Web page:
On a rainy summer day by Elborn College - the building where I spent the bulk of my two years in physiotherapy school.
August 28, 2018 marks the 3rd anniversary of my last day of physiotherapy school. This time last year I wrote a series where I discussed several changes I’ve made in my own practice. In this article I will share some of the things I’ve been doing differently since that time period.
1) Doing more neck strengthening instead of stretching
The traditional, stereotypical PT approach to neck pain rehab consists of a lot of stretching, soft tissue work, and needling of the upper traps, levator scapulae, scalenes and/or SCM muscles. For whatever reason, and maybe it’s just me, this approach never worked well for me or my clients with neck pain and just left a lot of people feeling sore.
By contrast – I’ve gotten much more out of isometric neck exercises (sets of 7-10 second holds within a tolerable level of force) and dynamic shoulder strengthening exercises such as front/side/rear raises, rows, shrugs and shoulder presses (based on the patient’s activity tolerance and physical capabilities). This approach is (in my opinion) better tolerated by my clients.
Side note: this isn’t to say I don’t do any stretching or soft tissue work in people with neck pain as I do see an anecdotal benefit in certain populations (ie radiculopathies) but many people I work with tend to not enjoy being stretched and are limited more by pain before their neck movements even encounter resistance.
Image courtesy Focus Fitness
2) Doing less more often in people with persistent pain
Working with persistent pain can be a challenge in terms of exercise prescription as it may be entirely possible that every movement/activity hurts and they can be easy to flare up. It leaves us in a bit of a conundrum as we want to be able to improve/maintain our clients mobility & fitness but we also don’t want to flare them up.
A solution I found came from a podcast I listened to with Greg Lehman last year where he suggested “doing less more often” with people with fibromyalgia and other chronic pain conditions. For example – I would prescribe a set of 3-10 of 1-2 exercises (depending on the client’s goals, limitations, level of irritability, and whether they are having a “good” or “bad” day) to be done repeatedly through the day.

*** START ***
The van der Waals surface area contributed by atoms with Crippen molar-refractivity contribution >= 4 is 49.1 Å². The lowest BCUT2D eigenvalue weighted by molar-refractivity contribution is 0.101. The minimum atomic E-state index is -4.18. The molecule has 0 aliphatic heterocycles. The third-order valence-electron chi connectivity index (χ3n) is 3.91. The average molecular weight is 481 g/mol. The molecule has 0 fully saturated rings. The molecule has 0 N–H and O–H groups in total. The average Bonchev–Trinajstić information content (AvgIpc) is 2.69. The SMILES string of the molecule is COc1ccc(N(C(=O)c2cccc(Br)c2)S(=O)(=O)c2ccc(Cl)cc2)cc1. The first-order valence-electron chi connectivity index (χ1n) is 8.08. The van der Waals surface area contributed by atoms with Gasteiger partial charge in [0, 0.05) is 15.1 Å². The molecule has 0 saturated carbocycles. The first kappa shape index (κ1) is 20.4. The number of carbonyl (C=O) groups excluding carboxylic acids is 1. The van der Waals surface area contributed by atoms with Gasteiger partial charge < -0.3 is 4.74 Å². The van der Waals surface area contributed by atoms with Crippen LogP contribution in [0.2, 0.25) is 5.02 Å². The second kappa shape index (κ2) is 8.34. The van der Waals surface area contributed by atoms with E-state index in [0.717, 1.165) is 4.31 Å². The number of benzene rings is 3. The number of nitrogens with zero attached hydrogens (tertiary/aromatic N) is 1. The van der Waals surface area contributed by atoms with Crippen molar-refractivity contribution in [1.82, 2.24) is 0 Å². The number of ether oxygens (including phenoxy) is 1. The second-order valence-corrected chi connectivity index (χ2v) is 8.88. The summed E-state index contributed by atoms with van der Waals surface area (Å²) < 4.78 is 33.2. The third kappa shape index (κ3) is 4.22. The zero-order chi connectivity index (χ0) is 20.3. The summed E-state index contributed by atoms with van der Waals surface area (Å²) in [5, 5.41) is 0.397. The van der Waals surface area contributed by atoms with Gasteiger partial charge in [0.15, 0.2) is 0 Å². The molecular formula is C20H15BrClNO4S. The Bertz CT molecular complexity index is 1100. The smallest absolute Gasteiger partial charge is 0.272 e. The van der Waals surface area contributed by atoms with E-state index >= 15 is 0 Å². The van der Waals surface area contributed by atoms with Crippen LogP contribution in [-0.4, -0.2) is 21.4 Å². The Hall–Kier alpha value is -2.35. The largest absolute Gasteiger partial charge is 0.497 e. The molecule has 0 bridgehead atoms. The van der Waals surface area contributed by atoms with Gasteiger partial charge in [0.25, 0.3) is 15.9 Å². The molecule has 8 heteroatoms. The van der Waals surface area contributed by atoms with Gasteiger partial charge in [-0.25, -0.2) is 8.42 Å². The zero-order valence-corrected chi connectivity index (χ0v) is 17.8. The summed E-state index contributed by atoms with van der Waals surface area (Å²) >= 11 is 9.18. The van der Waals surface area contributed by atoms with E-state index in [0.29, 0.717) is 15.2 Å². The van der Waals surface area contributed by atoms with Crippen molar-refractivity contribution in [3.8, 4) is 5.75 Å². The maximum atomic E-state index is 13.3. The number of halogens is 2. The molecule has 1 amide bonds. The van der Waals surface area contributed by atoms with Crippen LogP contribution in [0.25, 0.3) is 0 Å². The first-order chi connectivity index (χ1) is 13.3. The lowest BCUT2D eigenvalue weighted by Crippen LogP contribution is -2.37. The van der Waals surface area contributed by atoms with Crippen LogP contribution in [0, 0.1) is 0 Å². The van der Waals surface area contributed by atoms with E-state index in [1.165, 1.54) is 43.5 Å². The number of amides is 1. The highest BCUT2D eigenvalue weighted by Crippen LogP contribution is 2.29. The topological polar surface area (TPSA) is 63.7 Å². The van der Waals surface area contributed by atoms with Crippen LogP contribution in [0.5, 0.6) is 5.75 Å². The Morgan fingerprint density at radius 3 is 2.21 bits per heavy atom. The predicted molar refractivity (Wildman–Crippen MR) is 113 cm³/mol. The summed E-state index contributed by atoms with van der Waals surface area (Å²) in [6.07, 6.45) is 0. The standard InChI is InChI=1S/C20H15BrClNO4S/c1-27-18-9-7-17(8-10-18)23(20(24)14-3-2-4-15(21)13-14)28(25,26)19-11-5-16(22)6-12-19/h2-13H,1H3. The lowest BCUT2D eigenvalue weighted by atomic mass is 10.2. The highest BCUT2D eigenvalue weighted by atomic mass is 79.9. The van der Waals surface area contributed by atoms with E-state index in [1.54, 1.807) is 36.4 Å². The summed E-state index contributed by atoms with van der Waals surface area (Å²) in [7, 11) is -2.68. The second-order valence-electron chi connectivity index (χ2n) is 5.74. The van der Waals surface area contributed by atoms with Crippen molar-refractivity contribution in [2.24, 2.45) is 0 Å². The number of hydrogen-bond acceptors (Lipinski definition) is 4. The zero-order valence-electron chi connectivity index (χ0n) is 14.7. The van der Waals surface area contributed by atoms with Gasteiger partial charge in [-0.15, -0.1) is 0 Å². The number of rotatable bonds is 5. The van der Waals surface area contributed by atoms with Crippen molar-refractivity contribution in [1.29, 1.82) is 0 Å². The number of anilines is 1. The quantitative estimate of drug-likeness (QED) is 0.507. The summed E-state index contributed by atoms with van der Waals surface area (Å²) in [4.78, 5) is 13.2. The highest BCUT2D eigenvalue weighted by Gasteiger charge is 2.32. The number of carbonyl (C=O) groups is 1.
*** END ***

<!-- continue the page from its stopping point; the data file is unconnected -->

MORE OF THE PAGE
I found this approach helped my clients immensely with maintaining (or even improving) mobility & fitness while minimizing the chances of flaring up.
3) Referring out (or at least backing off) if I’m not the right person to treat someone’s pain
This may seem like common sense physio. If someone has
- Red Flags: ie tumor, infection, cauda equina syndrome and/or
- Major orthopedic issues requiring surgery: ie fracture; dislocation; progressive neurological deficit; ligament/meniscus tear creating locking, instability, and/or giving out;
…. Then you need to refer out
I’m not talking about those in particular. I’m talking about cases where, quite frankly, physio just may not be the most valuable use of a client’s time and resources even in the absence of the above issues.
I’ve seen a fair amount of clients this past year with significant levels of pain and disability that were linked to significant psychosocial factors such as job stresses or even deaths/family illnesses. These clients would even tell me that as their stressors went up, so did their pain. After a couple of these cases I realized that, while physio can still have a benefit for maintaining/improving mobility & physical function, that the drivers of their pain were likely beyond my skillset and required counselling or psychotherapy to deal with these issues.
Over the past year I’ve also had patients referred to me for conditions that were clearly medical in nature – such as polymyalgia rheumatica. Again, while we can help with mobility in function, most of the treatment for conditions like PMR is medical in nature.
I’ve ranted before about how I don’t like personal trainers & strength coaches trying to be half-assed PTs but at the same time I don’t believe a rehab professional should try to be a half-ass psychiatrist or doctor. That’s where we need to realize our limitations and refer out to other professionals.
Side note: this isn’t to say that I completely stopped treating them – but we both came to a consensus that other resources were needed.
4) Bubble diagrams for pain science
Quite often I find patients want to know “what causes this?” That’s a great gateway to get into some pain science education. But instead of bombarding people with a bunch of neuroscience – I take the time to do a bubble diagram (similar to Peter O’Sullivan) to show all the different factors that can be involved with a patient’s pain including (where applicable)…
- Tissue changes
- Too much (or too little) activity
- General health factors (i.e. body weight, smoking, poor sleep)
- Psychosocial factors and maladaptive behaviours
This is a great way to get some practical, applicable information about pain out to the patient without bombarding them with info.
5) Giving patients exercise set/rep ranges
This follows in from Point #3 – I like the idea of giving patients set/rep ranges for exercises so they can adjust if they’re having a good day or bad day. I find this useful for people with persistent pain (or any fluctuating pain) and/or for “borderline” cases where you’re not 100% confident about how far you can push them.
That’s the end of Part 1 of this article. Tune back in a few weeks where I discuss four more changes I’ve made.
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